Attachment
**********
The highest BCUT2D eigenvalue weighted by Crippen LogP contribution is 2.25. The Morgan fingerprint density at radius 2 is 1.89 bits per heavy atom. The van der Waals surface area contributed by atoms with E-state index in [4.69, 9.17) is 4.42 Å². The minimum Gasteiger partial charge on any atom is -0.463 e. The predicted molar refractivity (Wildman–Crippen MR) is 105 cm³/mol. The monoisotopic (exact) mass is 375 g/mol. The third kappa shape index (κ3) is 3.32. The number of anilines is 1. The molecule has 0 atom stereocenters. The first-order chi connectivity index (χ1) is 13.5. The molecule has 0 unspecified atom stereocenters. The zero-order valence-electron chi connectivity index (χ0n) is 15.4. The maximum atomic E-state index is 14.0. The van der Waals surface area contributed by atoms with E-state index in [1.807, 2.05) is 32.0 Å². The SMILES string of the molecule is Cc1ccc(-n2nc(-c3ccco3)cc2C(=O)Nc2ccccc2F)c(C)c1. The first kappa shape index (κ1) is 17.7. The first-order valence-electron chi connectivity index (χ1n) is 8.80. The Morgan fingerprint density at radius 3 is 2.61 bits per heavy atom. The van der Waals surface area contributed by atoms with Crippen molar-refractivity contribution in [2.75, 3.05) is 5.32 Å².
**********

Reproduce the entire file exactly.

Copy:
The highest BCUT2D eigenvalue weighted by Crippen LogP contribution is 2.25. The Morgan fingerprint density at radius 2 is 1.89 bits per heavy atom. The van der Waals surface area contributed by atoms with E-state index in [4.69, 9.17) is 4.42 Å². The minimum Gasteiger partial charge on any atom is -0.463 e. The predicted molar refractivity (Wildman–Crippen MR) is 105 cm³/mol. The monoisotopic (exact) mass is 375 g/mol. The third kappa shape index (κ3) is 3.32. The number of anilines is 1. The molecule has 0 atom stereocenters. The first-order chi connectivity index (χ1) is 13.5. The molecule has 0 unspecified atom stereocenters. The zero-order valence-electron chi connectivity index (χ0n) is 15.4. The maximum atomic E-state index is 14.0. The van der Waals surface area contributed by atoms with E-state index in [1.807, 2.05) is 32.0 Å². The SMILES string of the molecule is Cc1ccc(-n2nc(-c3ccco3)cc2C(=O)Nc2ccccc2F)c(C)c1. The first kappa shape index (κ1) is 17.7. The first-order valence-electron chi connectivity index (χ1n) is 8.80. The Morgan fingerprint density at radius 3 is 2.61 bits per heavy atom. The van der Waals surface area contributed by atoms with Crippen molar-refractivity contribution in [2.75, 3.05) is 5.32 Å².